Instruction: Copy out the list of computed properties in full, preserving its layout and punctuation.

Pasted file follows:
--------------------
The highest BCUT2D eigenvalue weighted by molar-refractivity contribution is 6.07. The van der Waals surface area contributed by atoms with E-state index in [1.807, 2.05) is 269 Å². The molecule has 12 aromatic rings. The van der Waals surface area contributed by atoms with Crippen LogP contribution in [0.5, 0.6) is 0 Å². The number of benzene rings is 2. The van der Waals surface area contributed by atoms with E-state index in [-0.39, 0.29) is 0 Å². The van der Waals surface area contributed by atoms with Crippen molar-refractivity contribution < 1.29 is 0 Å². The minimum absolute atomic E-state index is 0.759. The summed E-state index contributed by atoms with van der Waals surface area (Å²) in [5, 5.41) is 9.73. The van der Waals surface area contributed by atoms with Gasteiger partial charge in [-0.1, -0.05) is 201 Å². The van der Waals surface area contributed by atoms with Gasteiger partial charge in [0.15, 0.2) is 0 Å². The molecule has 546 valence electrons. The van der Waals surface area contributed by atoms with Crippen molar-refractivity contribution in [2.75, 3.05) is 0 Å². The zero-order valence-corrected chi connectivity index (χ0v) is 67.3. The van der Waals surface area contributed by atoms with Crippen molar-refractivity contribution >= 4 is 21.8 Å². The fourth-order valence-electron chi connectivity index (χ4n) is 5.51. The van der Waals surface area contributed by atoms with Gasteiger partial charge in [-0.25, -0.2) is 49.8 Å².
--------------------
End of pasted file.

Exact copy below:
The highest BCUT2D eigenvalue weighted by molar-refractivity contribution is 6.07. The van der Waals surface area contributed by atoms with E-state index in [1.807, 2.05) is 269 Å². The molecule has 12 aromatic rings. The van der Waals surface area contributed by atoms with Crippen LogP contribution in [0.5, 0.6) is 0 Å². The number of benzene rings is 2. The van der Waals surface area contributed by atoms with E-state index in [-0.39, 0.29) is 0 Å². The van der Waals surface area contributed by atoms with Crippen molar-refractivity contribution < 1.29 is 0 Å². The minimum absolute atomic E-state index is 0.759. The summed E-state index contributed by atoms with van der Waals surface area (Å²) in [5, 5.41) is 9.73. The van der Waals surface area contributed by atoms with Gasteiger partial charge in [-0.1, -0.05) is 201 Å². The van der Waals surface area contributed by atoms with Gasteiger partial charge in [0.15, 0.2) is 0 Å². The molecule has 546 valence electrons. The van der Waals surface area contributed by atoms with Crippen molar-refractivity contribution in [2.75, 3.05) is 0 Å². The zero-order valence-corrected chi connectivity index (χ0v) is 67.3. The van der Waals surface area contributed by atoms with Crippen molar-refractivity contribution >= 4 is 21.8 Å². The fourth-order valence-electron chi connectivity index (χ4n) is 5.51. The van der Waals surface area contributed by atoms with Gasteiger partial charge in [-0.25, -0.2) is 49.8 Å².